Time for a snack? M&A in snack food category heats up.

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Each week we share insights from experienced operators and investors in consumer and retail. This article comes to us from consumer products investor extraordinaire, Dan Gross. Dan Gross is a VP at Encore Consumer Capital.

The snack market is alive and kicking. Last week, General Mills announced it was acquiring Food Should Taste Good, a natural tortilla chip company with unique flavors like olive, jalapeno and chocolate, that was founded only six years ago (Food Should Taste Good acquisition announcement). This week, emerging natural foods company, Mrs. May’s, was picked up by Dole at a very early stage, (Mrs. May’s acquisition announcement), with reported revenue of only $16M in 2011.

While these two successful exits are notable, they are not alone. Over the last few years, household brands like Kettle Chips, Stacy’s Pita Chips, Pretzel Crisps, Pirate’s Booty and PopChips have all received investments or changed owners. Because salty snacks tend to have a very quick repurchase cycles (according to Mintel, the average healthy snacker consumes a snack six times per week), many of these brands grew from inception to scale in just a few years.

Yet, the snack food marketplace is crowded. In 2010, there were almost 1,000 new salty/savory snack product introductions, representing nearly 20% of all food product introductions in the year. So, when you evaluate whether crowdfunding an early stage salty snack company makes sense, what should you look for to find the next salty snack success? Here are some thoughts:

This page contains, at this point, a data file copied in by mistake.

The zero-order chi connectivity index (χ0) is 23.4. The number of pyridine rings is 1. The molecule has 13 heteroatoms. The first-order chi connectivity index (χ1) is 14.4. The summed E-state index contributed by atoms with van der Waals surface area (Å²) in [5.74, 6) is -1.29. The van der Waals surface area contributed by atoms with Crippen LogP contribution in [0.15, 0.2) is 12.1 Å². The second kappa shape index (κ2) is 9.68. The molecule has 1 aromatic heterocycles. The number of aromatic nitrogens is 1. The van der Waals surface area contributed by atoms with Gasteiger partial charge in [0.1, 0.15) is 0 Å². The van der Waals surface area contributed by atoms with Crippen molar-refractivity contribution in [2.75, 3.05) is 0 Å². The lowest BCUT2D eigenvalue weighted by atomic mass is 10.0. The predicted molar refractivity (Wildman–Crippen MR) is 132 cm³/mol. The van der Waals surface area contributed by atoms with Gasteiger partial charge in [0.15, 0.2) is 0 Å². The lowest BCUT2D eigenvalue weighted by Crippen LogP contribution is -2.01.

• Better-for-you: According to IRI (2011 State of the Snack Food Industry), between 2006 and 2010, healthier snacks’ share of snack food sales increased from 34% to 41%, at the expense of indulgent options. As an investor, you should look out for salty snack products that provide lower fat and sodium content (especially as compared with traditional potato chips), as well as those fortified with vitamins, minerals, whole grains and other functional ingredients.
  • Channel matters: Frito-Lay (owned by Pepsi) is the 800-pound gorilla of the salty snack space. Frito has ~60% share of the potato chip market in tracked channels (compared to #2 brand Pringles with only ~8% share), and potato chips account for 38% of the $9.4 billion salty snack market. Frito is particularly dominant in traditional grocery stores, where the company sends its own delivery people to each grocery store to deliver products and help arrange the shelves. As an investor, you want to look for small salty snack brands that can gain exposure, and scale, without facing Frito head-on. Club stores (i.e. Costco, Sam’s Club, BJ’s) are a great place for small brands to scale due to the large volumes these stores sell. Whole Foods and the deli aisles of grocery stores are other great examples of places where salty snack brands can be successful without fiercely competing with Frito.
  • Potato Chip Alternatives: For a long time, salty snacks were usually made with plain potatoes. However, many innovative salty snack brands are turning to different formats. For example, Stacy’s uses pita to make its chips, Food Should Taste Good has a successful line of sweet potato chips and a company called Flamous Brands even launched falafel chips. While brands like PopChips and Kettle Chips have had success with potatoes, keep an eye out for more innovative ingredients and flavors.

Guest Author Dan Gross is a Vice President at Encore Consumer Capital, a consumer products private equity firm. You can reach Dan at daniel.w.gross@gmail.com.

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